Much research using Communication Accommodation Theory (CAT) focused on the dynamic nature of multilingual communication and identified three basic code switching strategies: language convergence, maintenance, and divergence (Dragojevic, Gasiorek, & Giles, 2014). Language convergence is an associative strategy whereby individuals adapt their communicative behavior to become more like their interlocutor, thus yielding harmonious communicative outcomes. Members of a linguistic minority endorsing the integration orientation may converge to the majority language of the host majority to optimize communicative effectiveness and upward mobility, while also symbolizing their efforts to integrate within the dominant language majority (Giles et al., 1977). Language maintenance is a dissociative strategy involving non-convergence to the communicative needs of one’s interlocutor. Assimilationist language majority speakers may use language maintenance to assert that it is linguistic minorities who must shoulder the effort to converge to the majority language, thus contributing to problematic communicative outcomes. Divergence is a stronger dissociative language strategy where separatist or segregationist individuals may refuse to speak in the language of their interlocutor as a way of asserting their linguistic identity and outgroup rejection—thus yielding conflictual communicative outcomes (Bourhis, Giles, Leyens, & Tajfel, 1979). As proposed in the IAM model, the most harmonious communicative outcomes are predicted when both high-vitality majority group speakers and linguistic minority speakers are concordant in sharing the integrationist or individualist acculturation orientations. It is under such circumstances that the model predicts positive relational outcomes including effective cross-cultural and bilingual communications involving mutual language convergence. Such harmonious relational outcomes also include mutually positive interethnic attitudes and stereotypes, low intergroup tension, low acculturative stress, and virtually no discrimination/linguicism between dominant majority and linguistic minority group members.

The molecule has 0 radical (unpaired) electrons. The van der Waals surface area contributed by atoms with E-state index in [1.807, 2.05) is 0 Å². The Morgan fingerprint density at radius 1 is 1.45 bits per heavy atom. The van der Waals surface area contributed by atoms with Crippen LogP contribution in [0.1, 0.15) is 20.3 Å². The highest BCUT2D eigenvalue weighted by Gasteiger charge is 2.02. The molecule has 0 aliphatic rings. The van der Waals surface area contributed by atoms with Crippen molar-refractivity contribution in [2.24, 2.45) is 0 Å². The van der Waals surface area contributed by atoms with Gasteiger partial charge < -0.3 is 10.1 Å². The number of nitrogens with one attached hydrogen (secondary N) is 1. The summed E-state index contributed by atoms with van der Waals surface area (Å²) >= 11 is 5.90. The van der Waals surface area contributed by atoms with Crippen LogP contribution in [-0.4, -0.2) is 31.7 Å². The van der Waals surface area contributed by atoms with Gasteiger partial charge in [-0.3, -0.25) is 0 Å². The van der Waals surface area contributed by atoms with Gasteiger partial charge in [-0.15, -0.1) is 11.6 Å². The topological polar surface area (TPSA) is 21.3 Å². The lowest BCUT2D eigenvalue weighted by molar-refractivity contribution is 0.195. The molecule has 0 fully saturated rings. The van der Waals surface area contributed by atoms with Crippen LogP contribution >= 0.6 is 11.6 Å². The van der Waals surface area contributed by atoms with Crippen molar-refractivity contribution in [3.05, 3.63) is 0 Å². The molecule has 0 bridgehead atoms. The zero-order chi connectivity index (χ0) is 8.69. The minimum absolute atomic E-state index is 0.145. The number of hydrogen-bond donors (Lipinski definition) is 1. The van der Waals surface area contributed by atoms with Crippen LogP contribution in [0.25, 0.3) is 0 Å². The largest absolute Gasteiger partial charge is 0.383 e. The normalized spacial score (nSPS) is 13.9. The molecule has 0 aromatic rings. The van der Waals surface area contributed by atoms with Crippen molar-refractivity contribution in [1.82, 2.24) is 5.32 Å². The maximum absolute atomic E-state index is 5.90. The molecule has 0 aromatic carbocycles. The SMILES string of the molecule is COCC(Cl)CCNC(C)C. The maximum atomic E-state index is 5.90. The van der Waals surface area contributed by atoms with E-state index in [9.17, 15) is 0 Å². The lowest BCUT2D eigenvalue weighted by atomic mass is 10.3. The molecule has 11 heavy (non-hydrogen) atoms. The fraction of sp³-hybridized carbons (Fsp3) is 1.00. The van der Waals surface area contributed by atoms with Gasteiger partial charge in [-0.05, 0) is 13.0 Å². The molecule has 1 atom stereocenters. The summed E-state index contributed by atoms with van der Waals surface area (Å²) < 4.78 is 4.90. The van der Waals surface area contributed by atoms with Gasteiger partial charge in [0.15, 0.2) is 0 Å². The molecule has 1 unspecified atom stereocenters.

Problematic communication outcomes emerge when members of the high vitality majority and the linguistic minority experience some discordance in their acculturation orientations, with some agreement and some disagreement with regard to their preferred profile of acculturation orientations (Rohmann et al., 2006). Problematic communication outcomes may emerge when dominant majority speakers insist that minorities assimilate linguistically to mainstream society while minorities may prefer the integration strategy that includes maintenance of their heritage language while acquiring competence in the majority language. Such problematic communications may involve majority speakers using language maintenance with little patience or concern for linguistic minority speakers still learning the majority language or using the majority language with a “foreign” accent. Such problematic communications may foster mutually negative stereotypes while majority speakers blame linguistic minorities for not learning the majority language fast enough or well enough for assimilation in the majority culture. Such majority assimilation pressures may foster linguistic insecurity and acculturative stress among linguistic minority speakers who may also suffer exclusion (linguicism) from employment levels commensurate with their education and work experience.